A Daily news digest by Jasper van Santen

Minister Wants Nobel Prize Withdrawn: Furious Israel Bars Günter Grass for Critical Poem – SPIEGEL ONLINE

In Really?!? on April 9, 2012 at 11:54

Minister Wants Nobel Prize Withdrawn: Furious Israel Bars Günter Grass for Critical Poem 

Is his poem… he calls for  for an “unhindered and permanent monitoring of Israel’s nuclear potential and Iran’s nuclear facility through an international entity that the government of both countries would approve.” . Is that really so unreasonable? 

This proves exactly what he writing about… that Israel can not tolerate any criticism without yelling” ANTI-SEMITISM” 

The Israeli government has responded sharply to the controversial poem “What Must Be Said” by Nobel Prize-winning German author Günter Grass, declaring him a “persona non grata” on Sunday and thereby barring him from entering the country.

Interior Minister Eli Yishai said in a statement that Grass, a former Waffen SS soldier who described the Jewish state as a threat to world peace in a poem published last week, could no longer visit Israel because of his “attempt to inflame hatred against the State of Israel and people of Israel, and thus to advance the idea to which he was publicly affiliated in his past donning of the SS uniform.”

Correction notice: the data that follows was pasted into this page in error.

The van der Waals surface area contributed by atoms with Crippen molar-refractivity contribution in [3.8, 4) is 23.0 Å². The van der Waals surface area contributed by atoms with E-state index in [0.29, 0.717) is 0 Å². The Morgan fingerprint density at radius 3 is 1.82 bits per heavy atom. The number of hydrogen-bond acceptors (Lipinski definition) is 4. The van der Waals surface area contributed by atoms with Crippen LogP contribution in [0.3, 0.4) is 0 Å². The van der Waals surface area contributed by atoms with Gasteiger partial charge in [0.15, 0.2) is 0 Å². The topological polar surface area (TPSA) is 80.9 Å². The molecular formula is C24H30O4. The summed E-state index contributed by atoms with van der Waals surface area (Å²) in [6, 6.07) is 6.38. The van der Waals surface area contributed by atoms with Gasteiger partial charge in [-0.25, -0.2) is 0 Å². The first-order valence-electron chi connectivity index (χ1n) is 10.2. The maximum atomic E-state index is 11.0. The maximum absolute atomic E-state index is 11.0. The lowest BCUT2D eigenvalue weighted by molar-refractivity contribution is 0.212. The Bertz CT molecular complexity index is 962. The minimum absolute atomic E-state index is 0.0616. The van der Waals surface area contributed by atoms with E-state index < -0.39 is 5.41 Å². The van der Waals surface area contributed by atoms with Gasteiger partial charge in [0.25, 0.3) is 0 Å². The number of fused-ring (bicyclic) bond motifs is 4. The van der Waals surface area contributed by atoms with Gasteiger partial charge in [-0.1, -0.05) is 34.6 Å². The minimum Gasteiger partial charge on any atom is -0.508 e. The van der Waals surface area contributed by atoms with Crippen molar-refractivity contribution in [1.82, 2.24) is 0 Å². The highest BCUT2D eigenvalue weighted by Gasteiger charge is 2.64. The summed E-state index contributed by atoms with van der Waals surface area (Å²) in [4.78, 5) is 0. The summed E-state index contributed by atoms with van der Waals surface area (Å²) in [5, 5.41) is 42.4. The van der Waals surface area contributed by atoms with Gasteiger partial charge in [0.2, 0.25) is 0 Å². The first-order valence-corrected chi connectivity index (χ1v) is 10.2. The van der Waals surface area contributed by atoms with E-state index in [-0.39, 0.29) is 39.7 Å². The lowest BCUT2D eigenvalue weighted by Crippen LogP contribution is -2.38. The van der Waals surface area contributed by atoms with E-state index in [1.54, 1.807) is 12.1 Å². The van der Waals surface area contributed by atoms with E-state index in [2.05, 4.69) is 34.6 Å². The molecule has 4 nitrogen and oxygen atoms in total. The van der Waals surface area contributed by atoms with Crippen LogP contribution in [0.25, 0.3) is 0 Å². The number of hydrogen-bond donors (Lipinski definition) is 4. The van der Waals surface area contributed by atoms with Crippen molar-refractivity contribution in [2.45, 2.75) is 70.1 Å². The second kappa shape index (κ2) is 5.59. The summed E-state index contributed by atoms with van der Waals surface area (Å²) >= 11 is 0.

(He was 18 when the war ended in 1945!!)

Yishai, who heads an ultra-Orthodox Jewish party in Prime Minister Benjamin Netanyahu’s conservative coalition government, told Israeli radio that Grass should have his Nobel Prize withdrawn, and likened his comments to the anti-Semitic incitement that ultimately led to the Holocaust. He said Grass was an “anti-Semitic person” and a “man who wore an SS uniform.”

Grass qualified his comments in an interview at the weekend, saying that in retrospect, he would have phrased his poem differently to “make it clearer that I am primarily talking about the (Netanyahu) government.”

“I have often supported Israel, I have often visited the country and want the country to exist and at last find peace with its neighbours,” he told the Süddeutsche Zeitung newspaper.

Israeli Foreign Minister Avigdor Lieberman said Grass’ poem was the expression of the “egoism of so-called Western intellectuals who are willing to sacrifice the Jewish people on the altar of crazy anti-Semites for a second time, just to sell a few more books or gain recognition”.

Israel’s politicians may seize on the controversy as a welcome opportunity to boost their popularity by positioning themselves as defenders of the national interest. There is speculation among parliamentarians that Netanyahu wants to bring forward the next general election.

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